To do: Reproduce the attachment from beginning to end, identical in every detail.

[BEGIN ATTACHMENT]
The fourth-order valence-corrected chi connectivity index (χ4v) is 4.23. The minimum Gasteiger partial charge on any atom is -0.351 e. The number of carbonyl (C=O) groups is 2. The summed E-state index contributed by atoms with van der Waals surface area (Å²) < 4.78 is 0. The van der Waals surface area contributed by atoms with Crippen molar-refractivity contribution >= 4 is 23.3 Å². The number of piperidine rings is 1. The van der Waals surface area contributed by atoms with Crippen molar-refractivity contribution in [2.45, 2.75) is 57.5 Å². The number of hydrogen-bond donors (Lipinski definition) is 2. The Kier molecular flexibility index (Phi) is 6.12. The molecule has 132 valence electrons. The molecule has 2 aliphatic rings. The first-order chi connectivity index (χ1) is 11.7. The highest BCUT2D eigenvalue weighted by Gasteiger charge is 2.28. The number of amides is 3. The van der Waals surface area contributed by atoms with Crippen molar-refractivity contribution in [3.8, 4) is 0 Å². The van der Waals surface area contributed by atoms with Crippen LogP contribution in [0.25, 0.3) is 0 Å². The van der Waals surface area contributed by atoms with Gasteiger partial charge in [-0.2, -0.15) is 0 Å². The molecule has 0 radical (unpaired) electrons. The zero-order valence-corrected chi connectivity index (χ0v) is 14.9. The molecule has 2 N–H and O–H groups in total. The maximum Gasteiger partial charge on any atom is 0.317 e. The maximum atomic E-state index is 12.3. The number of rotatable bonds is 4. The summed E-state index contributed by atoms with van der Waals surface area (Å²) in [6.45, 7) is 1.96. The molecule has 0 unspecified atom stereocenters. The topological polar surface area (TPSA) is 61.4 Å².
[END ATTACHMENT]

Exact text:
The fourth-order valence-corrected chi connectivity index (χ4v) is 4.23. The minimum Gasteiger partial charge on any atom is -0.351 e. The number of carbonyl (C=O) groups is 2. The summed E-state index contributed by atoms with van der Waals surface area (Å²) < 4.78 is 0. The van der Waals surface area contributed by atoms with Crippen molar-refractivity contribution >= 4 is 23.3 Å². The number of piperidine rings is 1. The van der Waals surface area contributed by atoms with Crippen molar-refractivity contribution in [2.45, 2.75) is 57.5 Å². The number of hydrogen-bond donors (Lipinski definition) is 2. The Kier molecular flexibility index (Phi) is 6.12. The molecule has 132 valence electrons. The molecule has 2 aliphatic rings. The first-order chi connectivity index (χ1) is 11.7. The highest BCUT2D eigenvalue weighted by Gasteiger charge is 2.28. The number of amides is 3. The van der Waals surface area contributed by atoms with Crippen molar-refractivity contribution in [3.8, 4) is 0 Å². The van der Waals surface area contributed by atoms with Crippen LogP contribution in [0.25, 0.3) is 0 Å². The van der Waals surface area contributed by atoms with Gasteiger partial charge in [-0.2, -0.15) is 0 Å². The molecule has 0 radical (unpaired) electrons. The zero-order valence-corrected chi connectivity index (χ0v) is 14.9. The molecule has 2 N–H and O–H groups in total. The maximum Gasteiger partial charge on any atom is 0.317 e. The maximum atomic E-state index is 12.3. The number of rotatable bonds is 4. The summed E-state index contributed by atoms with van der Waals surface area (Å²) in [6.45, 7) is 1.96. The molecule has 0 unspecified atom stereocenters. The topological polar surface area (TPSA) is 61.4 Å².